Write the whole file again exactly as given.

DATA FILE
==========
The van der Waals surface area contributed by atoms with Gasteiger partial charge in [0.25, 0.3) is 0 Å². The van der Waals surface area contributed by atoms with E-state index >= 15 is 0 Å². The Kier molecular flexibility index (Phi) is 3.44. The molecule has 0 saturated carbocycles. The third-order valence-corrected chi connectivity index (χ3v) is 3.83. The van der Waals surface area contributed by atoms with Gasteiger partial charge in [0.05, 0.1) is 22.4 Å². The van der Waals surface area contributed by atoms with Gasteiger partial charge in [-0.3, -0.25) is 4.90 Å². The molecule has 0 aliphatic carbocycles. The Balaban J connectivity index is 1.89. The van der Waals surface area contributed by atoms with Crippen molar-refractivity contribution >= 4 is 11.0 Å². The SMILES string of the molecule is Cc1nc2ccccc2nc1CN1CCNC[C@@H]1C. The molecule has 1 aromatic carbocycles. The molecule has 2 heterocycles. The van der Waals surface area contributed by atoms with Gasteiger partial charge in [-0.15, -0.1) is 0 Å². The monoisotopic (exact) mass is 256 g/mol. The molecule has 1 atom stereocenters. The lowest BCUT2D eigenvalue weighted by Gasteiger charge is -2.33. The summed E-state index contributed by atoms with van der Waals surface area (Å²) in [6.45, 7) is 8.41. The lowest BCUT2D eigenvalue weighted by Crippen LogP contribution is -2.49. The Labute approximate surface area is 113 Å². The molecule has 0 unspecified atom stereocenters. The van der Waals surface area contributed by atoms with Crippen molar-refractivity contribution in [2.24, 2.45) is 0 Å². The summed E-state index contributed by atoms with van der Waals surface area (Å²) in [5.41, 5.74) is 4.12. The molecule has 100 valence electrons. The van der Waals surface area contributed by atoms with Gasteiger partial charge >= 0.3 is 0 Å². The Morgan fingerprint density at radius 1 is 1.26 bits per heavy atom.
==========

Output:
The van der Waals surface area contributed by atoms with Gasteiger partial charge in [0.25, 0.3) is 0 Å². The van der Waals surface area contributed by atoms with E-state index >= 15 is 0 Å². The Kier molecular flexibility index (Phi) is 3.44. The molecule has 0 saturated carbocycles. The third-order valence-corrected chi connectivity index (χ3v) is 3.83. The van der Waals surface area contributed by atoms with Gasteiger partial charge in [0.05, 0.1) is 22.4 Å². The van der Waals surface area contributed by atoms with Gasteiger partial charge in [-0.3, -0.25) is 4.90 Å². The molecule has 0 aliphatic carbocycles. The Balaban J connectivity index is 1.89. The van der Waals surface area contributed by atoms with Crippen molar-refractivity contribution >= 4 is 11.0 Å². The SMILES string of the molecule is Cc1nc2ccccc2nc1CN1CCNC[C@@H]1C. The molecule has 1 aromatic carbocycles. The molecule has 2 heterocycles. The van der Waals surface area contributed by atoms with Gasteiger partial charge in [-0.15, -0.1) is 0 Å². The monoisotopic (exact) mass is 256 g/mol. The molecule has 1 atom stereocenters. The lowest BCUT2D eigenvalue weighted by Gasteiger charge is -2.33. The summed E-state index contributed by atoms with van der Waals surface area (Å²) in [6.45, 7) is 8.41. The lowest BCUT2D eigenvalue weighted by Crippen LogP contribution is -2.49. The Labute approximate surface area is 113 Å². The molecule has 0 unspecified atom stereocenters. The van der Waals surface area contributed by atoms with Crippen molar-refractivity contribution in [2.24, 2.45) is 0 Å². The summed E-state index contributed by atoms with van der Waals surface area (Å²) in [5.41, 5.74) is 4.12. The molecule has 100 valence electrons. The van der Waals surface area contributed by atoms with Gasteiger partial charge >= 0.3 is 0 Å². The Morgan fingerprint density at radius 1 is 1.26 bits per heavy atom.